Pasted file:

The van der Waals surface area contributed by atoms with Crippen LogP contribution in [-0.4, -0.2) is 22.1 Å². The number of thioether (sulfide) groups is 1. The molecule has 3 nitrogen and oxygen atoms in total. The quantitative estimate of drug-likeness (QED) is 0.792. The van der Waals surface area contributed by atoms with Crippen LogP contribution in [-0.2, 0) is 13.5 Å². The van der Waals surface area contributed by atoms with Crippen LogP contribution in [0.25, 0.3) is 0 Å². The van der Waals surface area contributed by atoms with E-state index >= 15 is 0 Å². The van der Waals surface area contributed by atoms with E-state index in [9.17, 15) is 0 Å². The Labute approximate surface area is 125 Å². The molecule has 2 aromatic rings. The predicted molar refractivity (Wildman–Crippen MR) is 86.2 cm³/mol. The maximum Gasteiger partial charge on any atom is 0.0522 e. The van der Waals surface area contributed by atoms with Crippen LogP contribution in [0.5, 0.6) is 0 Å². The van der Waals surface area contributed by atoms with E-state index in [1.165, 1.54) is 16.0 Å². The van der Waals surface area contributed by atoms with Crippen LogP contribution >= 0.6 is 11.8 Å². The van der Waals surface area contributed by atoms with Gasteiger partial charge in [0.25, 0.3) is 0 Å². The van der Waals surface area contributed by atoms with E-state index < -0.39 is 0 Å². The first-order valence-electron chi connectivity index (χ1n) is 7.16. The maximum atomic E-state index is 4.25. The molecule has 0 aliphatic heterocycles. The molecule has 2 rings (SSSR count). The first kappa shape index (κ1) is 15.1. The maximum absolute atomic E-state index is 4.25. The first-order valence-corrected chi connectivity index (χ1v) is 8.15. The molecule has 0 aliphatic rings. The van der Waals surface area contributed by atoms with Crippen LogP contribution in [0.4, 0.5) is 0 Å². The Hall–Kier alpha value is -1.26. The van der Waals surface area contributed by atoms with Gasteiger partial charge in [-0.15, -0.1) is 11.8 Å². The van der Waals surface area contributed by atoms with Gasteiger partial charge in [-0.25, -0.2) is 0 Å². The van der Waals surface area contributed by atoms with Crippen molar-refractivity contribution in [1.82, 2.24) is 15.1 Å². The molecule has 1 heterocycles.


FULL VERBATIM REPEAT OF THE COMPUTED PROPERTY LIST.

The van der Waals surface area contributed by atoms with Crippen LogP contribution in [-0.4, -0.2) is 22.1 Å². The number of thioether (sulfide) groups is 1. The molecule has 3 nitrogen and oxygen atoms in total. The quantitative estimate of drug-likeness (QED) is 0.792. The van der Waals surface area contributed by atoms with Crippen LogP contribution in [-0.2, 0) is 13.5 Å². The van der Waals surface area contributed by atoms with Crippen LogP contribution in [0.25, 0.3) is 0 Å². The van der Waals surface area contributed by atoms with E-state index >= 15 is 0 Å². The van der Waals surface area contributed by atoms with E-state index in [9.17, 15) is 0 Å². The Labute approximate surface area is 125 Å². The molecule has 2 aromatic rings. The predicted molar refractivity (Wildman–Crippen MR) is 86.2 cm³/mol. The maximum Gasteiger partial charge on any atom is 0.0522 e. The van der Waals surface area contributed by atoms with Crippen LogP contribution in [0.5, 0.6) is 0 Å². The van der Waals surface area contributed by atoms with E-state index in [1.165, 1.54) is 16.0 Å². The van der Waals surface area contributed by atoms with Crippen LogP contribution >= 0.6 is 11.8 Å². The van der Waals surface area contributed by atoms with Gasteiger partial charge in [0.25, 0.3) is 0 Å². The van der Waals surface area contributed by atoms with E-state index < -0.39 is 0 Å². The first-order valence-electron chi connectivity index (χ1n) is 7.16. The maximum atomic E-state index is 4.25. The molecule has 0 aliphatic heterocycles. The molecule has 2 rings (SSSR count). The first kappa shape index (κ1) is 15.1. The maximum absolute atomic E-state index is 4.25. The first-order valence-corrected chi connectivity index (χ1v) is 8.15. The molecule has 0 aliphatic rings. The van der Waals surface area contributed by atoms with Crippen LogP contribution in [0.4, 0.5) is 0 Å². The Hall–Kier alpha value is -1.26. The van der Waals surface area contributed by atoms with Gasteiger partial charge in [-0.15, -0.1) is 11.8 Å². The van der Waals surface area contributed by atoms with Gasteiger partial charge in [-0.25, -0.2) is 0 Å². The van der Waals surface area contributed by atoms with Crippen molar-refractivity contribution in [1.82, 2.24) is 15.1 Å². The molecule has 1 heterocycles.